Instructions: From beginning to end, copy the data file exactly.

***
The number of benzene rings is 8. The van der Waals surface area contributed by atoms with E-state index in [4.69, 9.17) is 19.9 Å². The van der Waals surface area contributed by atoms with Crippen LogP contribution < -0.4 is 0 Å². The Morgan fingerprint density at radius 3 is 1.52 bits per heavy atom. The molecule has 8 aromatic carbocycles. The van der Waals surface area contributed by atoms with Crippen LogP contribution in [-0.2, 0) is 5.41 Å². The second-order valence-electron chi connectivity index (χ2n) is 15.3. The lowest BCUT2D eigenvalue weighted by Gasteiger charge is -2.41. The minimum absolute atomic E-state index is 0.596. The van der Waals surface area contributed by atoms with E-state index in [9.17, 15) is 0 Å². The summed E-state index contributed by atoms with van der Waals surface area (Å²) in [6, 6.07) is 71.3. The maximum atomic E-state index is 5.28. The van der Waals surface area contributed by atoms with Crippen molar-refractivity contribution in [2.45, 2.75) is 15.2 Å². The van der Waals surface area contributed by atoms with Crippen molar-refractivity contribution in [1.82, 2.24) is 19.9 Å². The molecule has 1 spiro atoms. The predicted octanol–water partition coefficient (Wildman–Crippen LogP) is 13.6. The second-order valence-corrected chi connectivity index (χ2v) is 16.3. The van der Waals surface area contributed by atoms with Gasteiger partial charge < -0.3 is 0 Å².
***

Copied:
The number of benzene rings is 8. The van der Waals surface area contributed by atoms with E-state index in [4.69, 9.17) is 19.9 Å². The van der Waals surface area contributed by atoms with Crippen LogP contribution < -0.4 is 0 Å². The Morgan fingerprint density at radius 3 is 1.52 bits per heavy atom. The molecule has 8 aromatic carbocycles. The van der Waals surface area contributed by atoms with Crippen LogP contribution in [-0.2, 0) is 5.41 Å². The second-order valence-electron chi connectivity index (χ2n) is 15.3. The lowest BCUT2D eigenvalue weighted by Gasteiger charge is -2.41. The minimum absolute atomic E-state index is 0.596. The van der Waals surface area contributed by atoms with E-state index in [9.17, 15) is 0 Å². The summed E-state index contributed by atoms with van der Waals surface area (Å²) in [6, 6.07) is 71.3. The maximum atomic E-state index is 5.28. The van der Waals surface area contributed by atoms with Crippen molar-refractivity contribution in [2.45, 2.75) is 15.2 Å². The van der Waals surface area contributed by atoms with Crippen molar-refractivity contribution in [1.82, 2.24) is 19.9 Å². The molecule has 1 spiro atoms. The predicted octanol–water partition coefficient (Wildman–Crippen LogP) is 13.6. The second-order valence-corrected chi connectivity index (χ2v) is 16.3. The van der Waals surface area contributed by atoms with Gasteiger partial charge < -0.3 is 0 Å².